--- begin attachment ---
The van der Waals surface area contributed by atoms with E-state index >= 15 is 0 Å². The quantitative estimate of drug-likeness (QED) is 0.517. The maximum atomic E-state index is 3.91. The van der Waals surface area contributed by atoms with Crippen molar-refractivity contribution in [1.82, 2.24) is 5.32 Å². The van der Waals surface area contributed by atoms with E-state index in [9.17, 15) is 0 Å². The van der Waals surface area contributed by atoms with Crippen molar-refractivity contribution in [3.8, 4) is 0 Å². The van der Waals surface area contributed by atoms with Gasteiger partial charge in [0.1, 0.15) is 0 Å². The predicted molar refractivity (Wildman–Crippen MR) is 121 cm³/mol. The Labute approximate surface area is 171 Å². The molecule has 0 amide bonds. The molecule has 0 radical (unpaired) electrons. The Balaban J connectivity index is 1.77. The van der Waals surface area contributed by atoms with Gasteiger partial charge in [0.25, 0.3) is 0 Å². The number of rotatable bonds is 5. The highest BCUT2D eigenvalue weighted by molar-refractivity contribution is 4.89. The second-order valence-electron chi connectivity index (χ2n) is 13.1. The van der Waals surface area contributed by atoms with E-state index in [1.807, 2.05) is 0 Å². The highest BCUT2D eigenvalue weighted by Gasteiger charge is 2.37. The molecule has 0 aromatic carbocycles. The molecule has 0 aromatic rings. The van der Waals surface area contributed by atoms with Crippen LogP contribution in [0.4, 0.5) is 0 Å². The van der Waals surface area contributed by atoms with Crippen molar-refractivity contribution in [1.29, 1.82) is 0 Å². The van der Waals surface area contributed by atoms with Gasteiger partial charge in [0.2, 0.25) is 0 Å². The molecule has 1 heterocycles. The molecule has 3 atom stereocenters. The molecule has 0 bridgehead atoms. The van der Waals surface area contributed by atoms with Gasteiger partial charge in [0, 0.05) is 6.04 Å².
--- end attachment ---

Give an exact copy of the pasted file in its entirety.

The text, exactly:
The van der Waals surface area contributed by atoms with E-state index >= 15 is 0 Å². The quantitative estimate of drug-likeness (QED) is 0.517. The maximum atomic E-state index is 3.91. The van der Waals surface area contributed by atoms with Crippen molar-refractivity contribution in [1.82, 2.24) is 5.32 Å². The van der Waals surface area contributed by atoms with E-state index in [9.17, 15) is 0 Å². The van der Waals surface area contributed by atoms with Crippen molar-refractivity contribution in [3.8, 4) is 0 Å². The van der Waals surface area contributed by atoms with Gasteiger partial charge in [0.1, 0.15) is 0 Å². The predicted molar refractivity (Wildman–Crippen MR) is 121 cm³/mol. The Labute approximate surface area is 171 Å². The molecule has 0 amide bonds. The molecule has 0 radical (unpaired) electrons. The Balaban J connectivity index is 1.77. The van der Waals surface area contributed by atoms with Gasteiger partial charge in [0.25, 0.3) is 0 Å². The number of rotatable bonds is 5. The highest BCUT2D eigenvalue weighted by molar-refractivity contribution is 4.89. The second-order valence-electron chi connectivity index (χ2n) is 13.1. The van der Waals surface area contributed by atoms with E-state index in [1.807, 2.05) is 0 Å². The highest BCUT2D eigenvalue weighted by Gasteiger charge is 2.37. The molecule has 0 aromatic carbocycles. The molecule has 0 aromatic rings. The van der Waals surface area contributed by atoms with Crippen LogP contribution in [0.4, 0.5) is 0 Å². The van der Waals surface area contributed by atoms with Crippen molar-refractivity contribution in [1.29, 1.82) is 0 Å². The van der Waals surface area contributed by atoms with Gasteiger partial charge in [0.2, 0.25) is 0 Å². The molecule has 1 heterocycles. The molecule has 3 atom stereocenters. The molecule has 0 bridgehead atoms. The van der Waals surface area contributed by atoms with Gasteiger partial charge in [0, 0.05) is 6.04 Å².